Bill Kirton

To answer that frequently put question ‘Where do you get your ideas from?’ I always have to think hard. Sometimes, if I have to read something from one of my books – when I’m giving a talk or doing a workshop, for example – it’s a question I ask myself. Because completed books are always that – complete. Things fit together, there are progressions, solutions, and it all seems … well, complete. Equally, the actual concept of ‘a book’ has changed since the arrival of ebooks in all their formats. I still love books as independent objects but, as a writer, I appreciate the opportunities that ebooks represent. Somehow, by bringing the book-reading process closer to the way we use computers and communicate by texts and IMs, they’ve brought writers and readers into an even closer intimacy. OK, your ebook is just one of maybe hundreds sitting anonymously in the guts of someone’s Kindle or Nook, but when they access it, contact with the writer feels more personal. Readers and writers are relating to one another in that area where FaceBook and Twitter chats occur, where people are ‘friends’ and ‘like’ one another, and where opinions about your work are more freely given. The democratisation ebooks have brought has had both positive and negative consequences but there’s little doubt that they’re the future.

To get back to the ideas behind my own books, it’s hard to remember any single, exact trigger that started it all moving. So here, all I’m trying to do is retrieve glimpses of where each of my (so far) eight novels came from to see whether there’s any pattern to it.

I’ll take them in order of publication rather than when they were actually written. The first came about because the publisher Piatkus liked a thriller I’d sent them (the story which eventually became The Darkness) but wanted a police procedural. So I created a copper, DCI Jack Carston, and wrote Material Evidence. The original idea came from reading a book on forensic medicine. One of the cases described was very striking so I borrowed it but by the time the characters had had their say the details of the killing had changed completely.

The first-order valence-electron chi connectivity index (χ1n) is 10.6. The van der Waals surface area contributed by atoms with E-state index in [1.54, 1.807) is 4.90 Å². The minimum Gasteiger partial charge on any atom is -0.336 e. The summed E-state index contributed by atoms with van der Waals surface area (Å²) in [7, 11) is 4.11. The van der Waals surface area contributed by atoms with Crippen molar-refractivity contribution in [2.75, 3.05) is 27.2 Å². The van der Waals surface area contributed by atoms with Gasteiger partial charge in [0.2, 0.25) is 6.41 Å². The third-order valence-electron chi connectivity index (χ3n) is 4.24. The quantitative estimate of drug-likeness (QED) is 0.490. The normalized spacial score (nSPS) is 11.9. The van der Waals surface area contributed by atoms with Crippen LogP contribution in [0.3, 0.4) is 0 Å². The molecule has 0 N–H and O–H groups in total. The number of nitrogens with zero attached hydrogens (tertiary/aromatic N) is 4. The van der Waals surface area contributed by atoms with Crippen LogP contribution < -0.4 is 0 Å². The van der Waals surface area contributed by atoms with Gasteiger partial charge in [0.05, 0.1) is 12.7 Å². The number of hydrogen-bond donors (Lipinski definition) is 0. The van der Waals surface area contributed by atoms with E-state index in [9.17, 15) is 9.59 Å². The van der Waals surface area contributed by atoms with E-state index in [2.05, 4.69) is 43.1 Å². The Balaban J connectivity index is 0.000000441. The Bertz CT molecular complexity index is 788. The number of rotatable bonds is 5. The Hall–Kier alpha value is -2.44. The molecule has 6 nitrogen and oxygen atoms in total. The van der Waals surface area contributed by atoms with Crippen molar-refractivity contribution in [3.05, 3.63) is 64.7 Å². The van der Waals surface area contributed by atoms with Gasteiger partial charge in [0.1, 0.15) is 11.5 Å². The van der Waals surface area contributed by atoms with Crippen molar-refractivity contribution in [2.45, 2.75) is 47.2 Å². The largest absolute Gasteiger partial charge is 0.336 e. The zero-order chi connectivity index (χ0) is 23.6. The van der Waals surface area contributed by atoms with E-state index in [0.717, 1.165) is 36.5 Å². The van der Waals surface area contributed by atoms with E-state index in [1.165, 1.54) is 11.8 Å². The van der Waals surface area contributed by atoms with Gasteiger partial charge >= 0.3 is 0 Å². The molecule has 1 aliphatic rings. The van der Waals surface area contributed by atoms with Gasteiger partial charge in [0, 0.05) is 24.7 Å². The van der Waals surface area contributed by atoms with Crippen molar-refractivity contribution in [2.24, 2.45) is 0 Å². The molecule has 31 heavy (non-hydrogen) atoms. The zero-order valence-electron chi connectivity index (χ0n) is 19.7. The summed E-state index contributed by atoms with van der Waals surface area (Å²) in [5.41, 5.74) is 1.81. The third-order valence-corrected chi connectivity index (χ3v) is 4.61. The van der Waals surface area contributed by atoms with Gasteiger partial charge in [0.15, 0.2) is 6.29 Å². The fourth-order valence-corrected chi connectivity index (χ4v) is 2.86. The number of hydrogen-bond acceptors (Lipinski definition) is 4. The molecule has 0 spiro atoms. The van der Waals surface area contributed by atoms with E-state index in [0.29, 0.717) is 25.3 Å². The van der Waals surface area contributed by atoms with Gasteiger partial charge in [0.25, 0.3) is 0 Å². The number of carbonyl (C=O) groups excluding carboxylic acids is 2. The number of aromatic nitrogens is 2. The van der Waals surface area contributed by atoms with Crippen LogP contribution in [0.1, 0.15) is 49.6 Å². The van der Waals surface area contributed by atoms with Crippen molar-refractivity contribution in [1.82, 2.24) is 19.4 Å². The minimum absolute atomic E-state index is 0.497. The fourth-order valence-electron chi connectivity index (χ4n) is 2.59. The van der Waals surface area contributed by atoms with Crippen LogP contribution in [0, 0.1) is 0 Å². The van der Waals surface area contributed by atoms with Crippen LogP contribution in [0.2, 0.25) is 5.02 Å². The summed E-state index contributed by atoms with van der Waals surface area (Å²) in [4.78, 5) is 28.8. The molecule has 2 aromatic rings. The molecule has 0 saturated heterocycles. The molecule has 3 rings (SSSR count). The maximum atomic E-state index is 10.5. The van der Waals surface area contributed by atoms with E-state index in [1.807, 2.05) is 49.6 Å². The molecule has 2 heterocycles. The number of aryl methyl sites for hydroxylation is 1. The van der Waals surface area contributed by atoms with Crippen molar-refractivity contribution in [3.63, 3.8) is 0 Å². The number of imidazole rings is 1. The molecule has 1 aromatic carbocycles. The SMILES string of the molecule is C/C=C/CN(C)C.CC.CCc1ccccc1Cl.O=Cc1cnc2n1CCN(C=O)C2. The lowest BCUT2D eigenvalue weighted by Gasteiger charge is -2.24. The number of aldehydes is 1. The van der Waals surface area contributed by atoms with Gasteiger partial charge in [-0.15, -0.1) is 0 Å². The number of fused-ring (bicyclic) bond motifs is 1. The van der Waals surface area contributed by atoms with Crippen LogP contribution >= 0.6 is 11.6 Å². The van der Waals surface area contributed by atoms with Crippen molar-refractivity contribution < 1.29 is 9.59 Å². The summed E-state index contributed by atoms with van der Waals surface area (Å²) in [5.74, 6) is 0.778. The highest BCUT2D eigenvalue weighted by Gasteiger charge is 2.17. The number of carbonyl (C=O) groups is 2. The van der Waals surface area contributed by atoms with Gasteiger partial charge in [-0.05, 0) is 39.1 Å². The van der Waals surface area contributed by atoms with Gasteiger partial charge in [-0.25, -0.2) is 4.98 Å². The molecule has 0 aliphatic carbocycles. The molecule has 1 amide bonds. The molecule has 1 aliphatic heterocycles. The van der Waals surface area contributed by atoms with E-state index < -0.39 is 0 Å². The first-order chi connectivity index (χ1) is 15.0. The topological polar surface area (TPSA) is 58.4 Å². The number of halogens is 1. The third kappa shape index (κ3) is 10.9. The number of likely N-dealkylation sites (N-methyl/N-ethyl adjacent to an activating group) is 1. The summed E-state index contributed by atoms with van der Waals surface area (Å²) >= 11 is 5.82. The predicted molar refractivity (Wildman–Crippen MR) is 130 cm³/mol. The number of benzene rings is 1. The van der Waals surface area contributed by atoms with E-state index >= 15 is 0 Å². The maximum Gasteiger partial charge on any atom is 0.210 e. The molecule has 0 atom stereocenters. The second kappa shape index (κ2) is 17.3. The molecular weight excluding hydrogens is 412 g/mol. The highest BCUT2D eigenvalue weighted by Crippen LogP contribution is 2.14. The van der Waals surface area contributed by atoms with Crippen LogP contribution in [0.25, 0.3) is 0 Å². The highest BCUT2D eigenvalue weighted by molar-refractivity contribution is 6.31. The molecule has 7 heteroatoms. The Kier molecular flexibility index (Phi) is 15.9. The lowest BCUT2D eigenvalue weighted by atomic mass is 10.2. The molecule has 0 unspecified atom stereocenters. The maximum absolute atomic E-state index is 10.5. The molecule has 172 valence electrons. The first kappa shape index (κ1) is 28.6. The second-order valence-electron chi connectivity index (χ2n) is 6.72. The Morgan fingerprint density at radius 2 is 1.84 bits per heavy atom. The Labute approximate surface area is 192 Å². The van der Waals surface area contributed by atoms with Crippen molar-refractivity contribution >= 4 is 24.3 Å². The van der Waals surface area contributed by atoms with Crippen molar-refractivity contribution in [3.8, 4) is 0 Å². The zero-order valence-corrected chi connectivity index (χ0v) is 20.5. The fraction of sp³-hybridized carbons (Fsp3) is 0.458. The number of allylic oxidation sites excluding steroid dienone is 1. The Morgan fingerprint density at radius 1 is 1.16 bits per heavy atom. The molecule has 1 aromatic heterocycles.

The second, Rough Justice, was sparked in the course of a meeting with a very unpleasant individual for whose company I had to write a promotional DVD. He was rude, self-obsessed and so typical of a particular type of male that I wanted to punish him. So I did. Unlike crime, writing lets you do that and get away with it.

But that little revenge was nothing compared to the revenge I got on behalf of someone else in the next book, The Darkness. I went to a restaurant with my wife and some friends and noticed that the waiter had a west country accent. I said ‘you’re a long way from home’ and he told me the reason why. His wife and their two little daughters had been killed by a drunk driver who’d been sentenced to just two years in prison but released after eighteen months. ‘That’s six months for each life’ as the waiter put it. I felt so sorry for him and the feeling stayed with me for ages so eventually I started writing The Darkness to get rid of it. It was only the second novel I’d ever written and its first versions were pretty blatant vigilante vengeances. But the more I worked on it, the more shaded the choices became and, in the end, I didn’t want it to be a straightforward ‘The guy deserved to be punished’ story but tried to make readers feel uncertain, maybe even uncomfortable, about where their sympathies lay. It obviously came from somewhere deep inside me because in the course of the story Jack Carston started changing too and he was different in the two books that followed.